Development of national spatial information sharing system using the FOSS4G and CKAN, Drupal

The Japanese government has begun to create and execute a plan to take advantage of the combined spatial information and ICT technology. From 2014 the Ministry of Internal Affairs and Communications has developed the G-space platform for circulating to collect spatial information of the public and private sectors. I have participated in the development to use the FOSS4G in this system. The G-Space platform of Japanese Goverment is based on data catalog system configured with CKAN and Drupal. We improved spatial information data preview feature in CKAN. We created additional data processing functions for the space-based resources in the CKAN. We did a feature extension for space resources of the selected in CKAN to be displayed using LeafLet . Also we use the GeoServer + PostGIS as a back-end to provide spatial information. Even if the use request to this system becomes much, as can be supported by clustering the back-end system. I'm going to the explanation how we had used the FOSS4G in this system.
  • Published: 2016
  • Publisher: FOSS4G, Open Source Geospatial Foundation (OSGeo)
  • Language: English
25:58 FOSS4G, Open Source Geospatial Foundation (OSGeo) English 2016

An environmental modelling and information service for health analytics

Enriching patient information with environmental information such as individual exposure to air pollution or noise is a relevant procedure in health care and research. Generating this exposure information, however, is computationally intensive as the processing of large datasets with fine spatial and temporal discretisation is necessary; thereby usually exceeding hardware resources e.g. of family doctors. In an interdisciplinary research project (Healthy Urban Living) we develop an environmental modelling and information service (EMIS), consisting of these parts: a set of environmental models calculating exposure (e.g. NO2, PM10) on Dutch scale a set of algorithms to calculate exposure of individuals along their space-time paths a set a of microservices to maintain a flexible workflow in generating and executing queries The microservices architecture enables us to perform the computational intensive modelling tasks on institutional or national computing facilities, and allows lightweight client applications such as web portals to query the EMIS and thereby give health researchers straightforward access to exposure data. The presentation gives a general overview of the research project, the EMIS system architecture and outlines how open-source software tools (e.g. GDAL, PCRaster, flask, docopt, sqlalchemy and more) are used to process the spatio-temporal data sets. We additionally demonstrate use cases from the health researcher's perspective.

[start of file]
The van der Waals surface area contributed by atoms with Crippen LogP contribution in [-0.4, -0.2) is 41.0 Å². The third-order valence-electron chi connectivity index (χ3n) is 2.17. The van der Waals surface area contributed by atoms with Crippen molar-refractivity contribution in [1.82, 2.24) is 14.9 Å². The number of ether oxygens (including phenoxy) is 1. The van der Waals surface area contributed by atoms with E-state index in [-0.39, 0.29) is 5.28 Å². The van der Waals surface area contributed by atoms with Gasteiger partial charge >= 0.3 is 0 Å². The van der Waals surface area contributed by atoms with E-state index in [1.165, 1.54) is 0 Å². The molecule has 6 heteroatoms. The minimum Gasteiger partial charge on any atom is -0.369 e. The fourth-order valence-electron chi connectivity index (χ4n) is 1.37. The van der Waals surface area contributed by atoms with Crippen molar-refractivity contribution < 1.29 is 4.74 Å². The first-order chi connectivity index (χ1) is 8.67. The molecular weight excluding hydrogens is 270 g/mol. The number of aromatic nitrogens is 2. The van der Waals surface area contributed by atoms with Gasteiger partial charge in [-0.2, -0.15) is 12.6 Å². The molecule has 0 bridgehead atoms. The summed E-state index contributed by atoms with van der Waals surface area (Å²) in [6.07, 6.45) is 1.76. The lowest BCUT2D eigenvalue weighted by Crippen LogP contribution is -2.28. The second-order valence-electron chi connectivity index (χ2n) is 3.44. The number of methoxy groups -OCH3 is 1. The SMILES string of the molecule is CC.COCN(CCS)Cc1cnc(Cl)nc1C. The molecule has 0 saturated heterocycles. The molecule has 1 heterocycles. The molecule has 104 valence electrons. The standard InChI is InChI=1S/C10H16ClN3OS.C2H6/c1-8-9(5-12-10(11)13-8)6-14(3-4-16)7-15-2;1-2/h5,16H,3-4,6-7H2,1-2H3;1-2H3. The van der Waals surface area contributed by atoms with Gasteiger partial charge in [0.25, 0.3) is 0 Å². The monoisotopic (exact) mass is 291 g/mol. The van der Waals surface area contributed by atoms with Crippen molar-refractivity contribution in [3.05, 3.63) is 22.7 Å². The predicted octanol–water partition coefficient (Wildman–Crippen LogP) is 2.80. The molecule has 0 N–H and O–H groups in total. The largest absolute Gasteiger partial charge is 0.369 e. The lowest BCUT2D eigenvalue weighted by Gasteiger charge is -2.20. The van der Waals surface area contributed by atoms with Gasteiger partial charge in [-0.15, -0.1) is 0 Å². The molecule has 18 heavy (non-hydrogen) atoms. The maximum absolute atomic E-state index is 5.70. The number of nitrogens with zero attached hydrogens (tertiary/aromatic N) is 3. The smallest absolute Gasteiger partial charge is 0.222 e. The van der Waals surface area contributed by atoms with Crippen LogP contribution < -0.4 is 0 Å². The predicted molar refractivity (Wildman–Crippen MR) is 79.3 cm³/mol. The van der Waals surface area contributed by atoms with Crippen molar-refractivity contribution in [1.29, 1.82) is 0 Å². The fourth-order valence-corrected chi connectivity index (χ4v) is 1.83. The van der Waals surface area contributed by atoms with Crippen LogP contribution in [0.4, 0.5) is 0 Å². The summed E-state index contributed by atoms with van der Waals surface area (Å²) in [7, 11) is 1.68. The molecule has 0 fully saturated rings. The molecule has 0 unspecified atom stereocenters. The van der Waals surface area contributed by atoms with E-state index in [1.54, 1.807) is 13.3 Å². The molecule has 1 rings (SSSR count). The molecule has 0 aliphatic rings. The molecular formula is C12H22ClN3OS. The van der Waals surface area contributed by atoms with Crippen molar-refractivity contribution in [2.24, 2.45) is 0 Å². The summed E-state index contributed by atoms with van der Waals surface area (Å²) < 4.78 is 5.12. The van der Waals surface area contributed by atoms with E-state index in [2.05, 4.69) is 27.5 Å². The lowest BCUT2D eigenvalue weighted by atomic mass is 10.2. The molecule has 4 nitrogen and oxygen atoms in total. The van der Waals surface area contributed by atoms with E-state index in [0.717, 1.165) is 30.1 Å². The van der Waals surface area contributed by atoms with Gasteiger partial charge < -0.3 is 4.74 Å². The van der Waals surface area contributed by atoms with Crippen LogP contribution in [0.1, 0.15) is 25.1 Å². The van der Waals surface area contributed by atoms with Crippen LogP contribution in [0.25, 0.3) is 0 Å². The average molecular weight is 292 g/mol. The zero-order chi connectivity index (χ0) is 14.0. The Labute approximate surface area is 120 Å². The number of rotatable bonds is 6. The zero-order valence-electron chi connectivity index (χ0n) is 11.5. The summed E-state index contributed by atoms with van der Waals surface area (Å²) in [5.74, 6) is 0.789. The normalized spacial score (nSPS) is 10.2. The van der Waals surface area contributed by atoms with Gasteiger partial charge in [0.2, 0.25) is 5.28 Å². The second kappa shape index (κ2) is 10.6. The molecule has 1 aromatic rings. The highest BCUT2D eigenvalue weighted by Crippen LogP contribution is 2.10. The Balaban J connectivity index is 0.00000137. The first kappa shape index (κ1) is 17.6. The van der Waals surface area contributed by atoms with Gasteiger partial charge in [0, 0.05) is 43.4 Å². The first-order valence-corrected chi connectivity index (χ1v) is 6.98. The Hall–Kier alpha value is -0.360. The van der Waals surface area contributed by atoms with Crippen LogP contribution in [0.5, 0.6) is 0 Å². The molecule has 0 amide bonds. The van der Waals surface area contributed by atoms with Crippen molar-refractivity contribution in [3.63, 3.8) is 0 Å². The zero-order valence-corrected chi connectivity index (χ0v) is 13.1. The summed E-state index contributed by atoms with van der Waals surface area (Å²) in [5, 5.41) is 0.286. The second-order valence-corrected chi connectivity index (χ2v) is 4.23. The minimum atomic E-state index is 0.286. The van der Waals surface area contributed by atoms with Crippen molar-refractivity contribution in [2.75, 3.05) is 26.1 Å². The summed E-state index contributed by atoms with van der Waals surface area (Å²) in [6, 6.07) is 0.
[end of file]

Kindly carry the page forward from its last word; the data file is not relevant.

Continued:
• Published: 2016
  • Publisher: FOSS4G, Open Source Geospatial Foundation (OSGeo)
  • Language: English
28:24 FOSS4G, Open Source Geospatial Foundation (OSGeo) English 2016

Open Data Revolution of the Deutsche Bahn (German Railways)

Deutsche Bahn (German Railways), one of the world-leading passenger and logistics company is long-known to be very closed and conservative. Therefore, for many it was a complete surprize when Deutsche Bahn has announced the DB Open Data Portal in Novemeber 2015 and started publishing datasets under very permissive Creative Commons licenses. These datasets include geodata like stops, stations, complete railway track network and many others, growing almost weekly. DB Open Data is now extended by DB Open APIs like timetable of the long-distance trains. In this talk, we tell the story behind DB Open Data. About our challenges and failures, our successes and lessons learned on the way to become more open, to enable and to be enabled by the community. We show projects which were already implemented using our Open Data and point out to boundaries we still have to break.
  • Published: 2016
  • Publisher: FOSS4G, Open Source Geospatial Foundation (OSGeo)